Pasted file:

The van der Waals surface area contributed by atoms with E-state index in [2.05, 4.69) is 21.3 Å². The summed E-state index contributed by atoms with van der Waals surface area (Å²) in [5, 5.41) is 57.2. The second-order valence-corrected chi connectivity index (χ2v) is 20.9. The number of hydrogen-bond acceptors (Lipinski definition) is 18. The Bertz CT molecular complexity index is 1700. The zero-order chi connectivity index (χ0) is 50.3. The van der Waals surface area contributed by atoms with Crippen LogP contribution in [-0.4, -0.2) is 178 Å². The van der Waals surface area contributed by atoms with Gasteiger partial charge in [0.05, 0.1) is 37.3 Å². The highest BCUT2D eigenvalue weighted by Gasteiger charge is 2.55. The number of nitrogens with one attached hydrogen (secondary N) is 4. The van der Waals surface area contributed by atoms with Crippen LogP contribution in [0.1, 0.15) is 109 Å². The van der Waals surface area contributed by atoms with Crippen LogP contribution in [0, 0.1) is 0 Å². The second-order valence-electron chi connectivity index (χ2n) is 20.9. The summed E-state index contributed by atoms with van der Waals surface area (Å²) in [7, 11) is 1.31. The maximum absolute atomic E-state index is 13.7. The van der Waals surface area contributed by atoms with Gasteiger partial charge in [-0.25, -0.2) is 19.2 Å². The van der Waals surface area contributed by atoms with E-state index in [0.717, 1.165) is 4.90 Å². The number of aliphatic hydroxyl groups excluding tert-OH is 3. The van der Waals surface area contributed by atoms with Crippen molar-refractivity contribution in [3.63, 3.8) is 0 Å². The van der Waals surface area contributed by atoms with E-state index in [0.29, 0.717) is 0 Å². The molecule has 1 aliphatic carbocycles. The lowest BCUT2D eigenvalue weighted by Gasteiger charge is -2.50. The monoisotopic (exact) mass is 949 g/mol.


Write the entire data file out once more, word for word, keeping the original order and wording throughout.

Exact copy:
The van der Waals surface area contributed by atoms with E-state index in [2.05, 4.69) is 21.3 Å². The summed E-state index contributed by atoms with van der Waals surface area (Å²) in [5, 5.41) is 57.2. The second-order valence-corrected chi connectivity index (χ2v) is 20.9. The number of hydrogen-bond acceptors (Lipinski definition) is 18. The Bertz CT molecular complexity index is 1700. The zero-order chi connectivity index (χ0) is 50.3. The van der Waals surface area contributed by atoms with Crippen LogP contribution in [-0.4, -0.2) is 178 Å². The van der Waals surface area contributed by atoms with Gasteiger partial charge in [0.05, 0.1) is 37.3 Å². The highest BCUT2D eigenvalue weighted by Gasteiger charge is 2.55. The number of nitrogens with one attached hydrogen (secondary N) is 4. The van der Waals surface area contributed by atoms with Crippen LogP contribution in [0.1, 0.15) is 109 Å². The van der Waals surface area contributed by atoms with Crippen LogP contribution in [0, 0.1) is 0 Å². The second-order valence-electron chi connectivity index (χ2n) is 20.9. The summed E-state index contributed by atoms with van der Waals surface area (Å²) in [7, 11) is 1.31. The maximum absolute atomic E-state index is 13.7. The van der Waals surface area contributed by atoms with Gasteiger partial charge in [-0.25, -0.2) is 19.2 Å². The van der Waals surface area contributed by atoms with E-state index in [0.717, 1.165) is 4.90 Å². The number of aliphatic hydroxyl groups excluding tert-OH is 3. The van der Waals surface area contributed by atoms with Crippen molar-refractivity contribution in [3.63, 3.8) is 0 Å². The van der Waals surface area contributed by atoms with E-state index in [0.29, 0.717) is 0 Å². The molecule has 1 aliphatic carbocycles. The lowest BCUT2D eigenvalue weighted by Gasteiger charge is -2.50. The monoisotopic (exact) mass is 949 g/mol.